In an update to the Ark Park Boondoggle, Ham finds a scapegoat, as usual.
A Kentucky theme park to be built around a full-scale replica of Noah’s Ark may sink unless investors purchase about $29 million in unrated municipal bonds by Feb. 6.
The northern Kentucky city of Williamstown in December issued taxable debt for affiliates of Answers in Genesis, a Christian nonprofit, data compiled by Bloomberg show.
Even though $26.5 million of securities have been sold, the project needs to sell at least $55 million in total to avoid triggering a redemption of all the bonds, Ken Ham, the nonprofit’s president, said in an e-mail to supporters yesterday. Without the proceeds, construction funding will fall short, he said.
“We still need those Ark supporters who weren’t able to purchase the Ark bonds at closing to prayerfully consider participating in a secondary bond delivery at the level they had indicated to us,” Ham said. “Will you please step out in faith with us?”
Why the poor support? Because it’s a silly idea? Because of the current economy? Nope. Nasty old atheists.
Ken Ham further explains in the email that LEO obtained — and I have long assumed would be Ham’s scapegoat/excuse once this fantasy imploded and failed — the trouble with Ark Encounter’s financing is due to the treachery of atheists and godless bloggers, who have sabotaged the giant dinosaur boat, perhaps with the help of The Devil Himself.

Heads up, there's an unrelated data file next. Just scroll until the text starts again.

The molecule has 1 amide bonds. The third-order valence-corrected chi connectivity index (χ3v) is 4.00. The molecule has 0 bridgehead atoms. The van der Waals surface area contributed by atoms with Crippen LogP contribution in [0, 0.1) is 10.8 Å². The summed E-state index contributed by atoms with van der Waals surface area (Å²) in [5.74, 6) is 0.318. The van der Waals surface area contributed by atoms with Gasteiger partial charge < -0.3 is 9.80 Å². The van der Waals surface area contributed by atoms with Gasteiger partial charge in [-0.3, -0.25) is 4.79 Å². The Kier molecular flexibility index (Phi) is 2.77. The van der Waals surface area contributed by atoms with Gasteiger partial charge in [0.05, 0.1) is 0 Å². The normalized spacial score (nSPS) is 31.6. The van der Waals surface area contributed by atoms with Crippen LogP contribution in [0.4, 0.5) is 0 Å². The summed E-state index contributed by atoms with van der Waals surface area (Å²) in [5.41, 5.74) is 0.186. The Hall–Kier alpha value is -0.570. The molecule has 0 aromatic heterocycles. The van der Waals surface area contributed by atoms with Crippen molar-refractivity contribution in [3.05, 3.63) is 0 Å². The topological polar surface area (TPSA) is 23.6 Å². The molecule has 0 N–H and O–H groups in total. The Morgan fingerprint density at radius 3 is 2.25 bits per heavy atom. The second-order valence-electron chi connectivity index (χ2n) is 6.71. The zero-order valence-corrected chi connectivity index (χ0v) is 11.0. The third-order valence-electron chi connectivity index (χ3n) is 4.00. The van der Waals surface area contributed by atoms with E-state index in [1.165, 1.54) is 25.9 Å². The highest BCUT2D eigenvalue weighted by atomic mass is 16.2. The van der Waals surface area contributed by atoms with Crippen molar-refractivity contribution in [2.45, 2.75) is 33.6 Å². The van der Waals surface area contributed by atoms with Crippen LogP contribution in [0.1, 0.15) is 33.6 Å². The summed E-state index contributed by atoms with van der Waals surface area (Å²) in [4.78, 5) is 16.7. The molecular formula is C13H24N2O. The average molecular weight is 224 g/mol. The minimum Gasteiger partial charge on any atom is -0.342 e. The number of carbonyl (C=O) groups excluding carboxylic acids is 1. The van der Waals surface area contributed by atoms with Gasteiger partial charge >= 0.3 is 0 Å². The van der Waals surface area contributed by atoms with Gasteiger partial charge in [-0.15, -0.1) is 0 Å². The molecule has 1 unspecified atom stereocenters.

From atheists attempting to register for the bond offering and disrupting it, to secular bloggers and reporters writing very misleading and inaccurate articles about the bonds, to brokerage firms saying “yes” but after reading these incorrect reports saying “no” in allowing the Ark bonds into their client accounts—the obstacles were numerous and disruptive. Frankly, it has been an extremely stressful and frustrating time for all of us.
GEE! I HOPE THAT’S US!!! How can we mislead? There is one Bible story. We all know it pretty well. It’s not literal. Is that misleading?
But this is the best line from the LEO blog:
How dare the Enemy — capitalized — trick people into not giving millions of their dollars to a man who makes his living getting rich by telling people that humans used to ride through the desert on saddled dinosaurs?
If Doubtful News was helpful in any way in scuttling this incredibly stupid idea, by an incredibly ignorant organization, then HURRAY. WIN!